"Motorola Solutions is working with financial advisers as it seeks a buyer," sources in the firm told the agency. "A transaction isn’t imminent, though a sale process has been under way for several months," the report reveals.
Motorola Solutions Inc., is the remaining independent part of the Motorola brand, and produces data- and telecommunications equipment including wireless networks, two-way radios and barcode scanners for government and retailers. According to Bloomberg, stock in the company jumped as much as 8.3 percent to $70 in afterhours trading on Friday as news of a possible sale hit.
In October 2014 Lenovo acquired the Motorola Mobility mobile phone unit for $2.9 billion, giving the Chinese firm access to around 2,000 patents and licenses for several more. Lenovo bought the division from previous owner Google, which completed the deal to buy Motorola in May 2012 for $12.5 billion in the hope of increasing its share of the market in handsets.
Google's plunge however did not pay off and was a rare setback for the corporation, which after the sale to Lenovo remained in possession of the majority of Motorola's patents and its Advanced Technologies & Projects unit.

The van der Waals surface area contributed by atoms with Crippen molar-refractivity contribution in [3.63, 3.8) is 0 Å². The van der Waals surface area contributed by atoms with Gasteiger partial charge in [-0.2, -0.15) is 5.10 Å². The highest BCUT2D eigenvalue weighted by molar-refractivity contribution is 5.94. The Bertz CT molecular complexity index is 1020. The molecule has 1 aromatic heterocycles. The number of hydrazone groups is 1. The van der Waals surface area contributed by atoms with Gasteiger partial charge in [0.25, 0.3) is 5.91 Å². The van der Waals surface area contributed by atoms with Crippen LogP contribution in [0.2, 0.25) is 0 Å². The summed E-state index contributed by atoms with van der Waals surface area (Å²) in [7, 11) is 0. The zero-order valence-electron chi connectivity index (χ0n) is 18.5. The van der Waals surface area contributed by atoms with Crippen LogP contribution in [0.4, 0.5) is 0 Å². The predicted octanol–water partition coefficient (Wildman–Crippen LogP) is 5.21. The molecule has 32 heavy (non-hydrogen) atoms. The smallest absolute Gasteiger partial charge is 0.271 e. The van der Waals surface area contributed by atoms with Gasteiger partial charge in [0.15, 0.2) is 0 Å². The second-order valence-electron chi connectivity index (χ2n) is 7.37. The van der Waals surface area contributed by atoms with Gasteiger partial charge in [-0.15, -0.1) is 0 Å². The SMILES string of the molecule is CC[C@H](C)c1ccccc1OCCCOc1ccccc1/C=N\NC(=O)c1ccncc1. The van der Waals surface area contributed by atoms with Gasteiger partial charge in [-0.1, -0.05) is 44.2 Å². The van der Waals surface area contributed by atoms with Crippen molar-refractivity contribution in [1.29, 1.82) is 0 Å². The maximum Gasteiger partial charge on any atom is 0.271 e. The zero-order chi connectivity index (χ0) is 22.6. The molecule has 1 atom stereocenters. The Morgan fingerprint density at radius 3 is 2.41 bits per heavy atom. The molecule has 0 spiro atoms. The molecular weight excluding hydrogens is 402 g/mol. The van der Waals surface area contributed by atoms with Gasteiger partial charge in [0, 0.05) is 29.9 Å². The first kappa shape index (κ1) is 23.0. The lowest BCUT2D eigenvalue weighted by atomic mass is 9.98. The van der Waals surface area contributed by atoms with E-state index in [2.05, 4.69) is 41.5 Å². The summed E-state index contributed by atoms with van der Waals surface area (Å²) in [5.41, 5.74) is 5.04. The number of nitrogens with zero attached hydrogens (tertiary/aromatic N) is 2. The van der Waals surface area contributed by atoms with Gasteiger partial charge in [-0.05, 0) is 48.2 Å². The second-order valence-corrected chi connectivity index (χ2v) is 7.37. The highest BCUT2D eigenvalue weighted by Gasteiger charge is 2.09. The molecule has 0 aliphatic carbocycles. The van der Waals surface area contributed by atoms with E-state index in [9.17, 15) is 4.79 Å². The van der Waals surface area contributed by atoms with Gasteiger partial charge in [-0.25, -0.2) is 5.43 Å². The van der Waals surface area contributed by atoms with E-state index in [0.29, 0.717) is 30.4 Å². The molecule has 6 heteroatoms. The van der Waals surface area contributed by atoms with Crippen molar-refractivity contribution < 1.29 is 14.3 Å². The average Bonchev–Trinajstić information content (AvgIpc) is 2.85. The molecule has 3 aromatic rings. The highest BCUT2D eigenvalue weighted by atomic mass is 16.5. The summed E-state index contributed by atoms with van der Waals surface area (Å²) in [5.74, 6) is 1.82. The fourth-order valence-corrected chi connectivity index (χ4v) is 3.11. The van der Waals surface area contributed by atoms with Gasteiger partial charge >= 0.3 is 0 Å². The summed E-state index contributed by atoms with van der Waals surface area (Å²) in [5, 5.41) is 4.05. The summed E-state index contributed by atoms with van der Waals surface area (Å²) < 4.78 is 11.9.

The fracturing of Motorola is just one example of the dynamism of the highly profitable market in mobile devices, which netted market leader Apple sales of 74.5 million iPhone units in the last three months of 2014 alone.
In January, the BBC reported on the decline of Finnish mobile phone giant Nokia, which sold its devices unit and its Nokia House headquarters to Microsoft in November 2013 for $7 billion. This resulted in a surge of successful Finnish ICT startups rising from its ashes, particularly in the field of mobile technology with new projects such as mobile game developer Supercell attracting investment of €1.3 billion ($1.47 billion US) from Japanese firm Softbank.